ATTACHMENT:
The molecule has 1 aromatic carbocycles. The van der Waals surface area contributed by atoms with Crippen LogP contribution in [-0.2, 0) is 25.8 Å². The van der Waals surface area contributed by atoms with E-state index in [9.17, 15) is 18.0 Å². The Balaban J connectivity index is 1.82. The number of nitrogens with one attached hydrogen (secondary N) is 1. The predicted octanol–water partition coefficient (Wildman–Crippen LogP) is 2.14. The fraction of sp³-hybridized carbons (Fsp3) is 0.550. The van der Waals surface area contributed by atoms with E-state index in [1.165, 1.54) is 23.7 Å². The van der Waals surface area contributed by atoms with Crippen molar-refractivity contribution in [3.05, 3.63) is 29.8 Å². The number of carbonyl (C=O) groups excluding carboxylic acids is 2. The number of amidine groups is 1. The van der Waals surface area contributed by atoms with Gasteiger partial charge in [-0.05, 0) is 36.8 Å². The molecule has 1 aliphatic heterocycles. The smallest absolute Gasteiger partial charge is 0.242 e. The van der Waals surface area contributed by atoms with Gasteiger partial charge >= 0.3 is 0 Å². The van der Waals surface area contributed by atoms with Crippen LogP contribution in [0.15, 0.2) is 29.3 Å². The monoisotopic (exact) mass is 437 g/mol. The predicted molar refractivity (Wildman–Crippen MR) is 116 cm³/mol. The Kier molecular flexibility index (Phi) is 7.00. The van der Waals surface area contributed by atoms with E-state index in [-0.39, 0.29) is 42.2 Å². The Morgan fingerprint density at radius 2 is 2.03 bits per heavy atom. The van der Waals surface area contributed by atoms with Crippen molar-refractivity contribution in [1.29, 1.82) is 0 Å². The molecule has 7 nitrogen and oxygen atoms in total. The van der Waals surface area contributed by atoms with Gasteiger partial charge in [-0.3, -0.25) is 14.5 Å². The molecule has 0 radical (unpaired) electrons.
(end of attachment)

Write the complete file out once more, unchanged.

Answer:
The molecule has 1 aromatic carbocycles. The van der Waals surface area contributed by atoms with Crippen LogP contribution in [-0.2, 0) is 25.8 Å². The van der Waals surface area contributed by atoms with E-state index in [9.17, 15) is 18.0 Å². The Balaban J connectivity index is 1.82. The number of nitrogens with one attached hydrogen (secondary N) is 1. The predicted octanol–water partition coefficient (Wildman–Crippen LogP) is 2.14. The fraction of sp³-hybridized carbons (Fsp3) is 0.550. The van der Waals surface area contributed by atoms with E-state index in [1.165, 1.54) is 23.7 Å². The van der Waals surface area contributed by atoms with Crippen molar-refractivity contribution in [3.05, 3.63) is 29.8 Å². The number of carbonyl (C=O) groups excluding carboxylic acids is 2. The number of amidine groups is 1. The van der Waals surface area contributed by atoms with Gasteiger partial charge in [-0.05, 0) is 36.8 Å². The molecule has 1 aliphatic heterocycles. The smallest absolute Gasteiger partial charge is 0.242 e. The van der Waals surface area contributed by atoms with Gasteiger partial charge >= 0.3 is 0 Å². The van der Waals surface area contributed by atoms with Crippen LogP contribution in [0.15, 0.2) is 29.3 Å². The monoisotopic (exact) mass is 437 g/mol. The predicted molar refractivity (Wildman–Crippen MR) is 116 cm³/mol. The Kier molecular flexibility index (Phi) is 7.00. The van der Waals surface area contributed by atoms with E-state index in [-0.39, 0.29) is 42.2 Å². The Morgan fingerprint density at radius 2 is 2.03 bits per heavy atom. The van der Waals surface area contributed by atoms with Crippen molar-refractivity contribution in [1.29, 1.82) is 0 Å². The molecule has 7 nitrogen and oxygen atoms in total. The van der Waals surface area contributed by atoms with Gasteiger partial charge in [-0.3, -0.25) is 14.5 Å². The molecule has 0 radical (unpaired) electrons.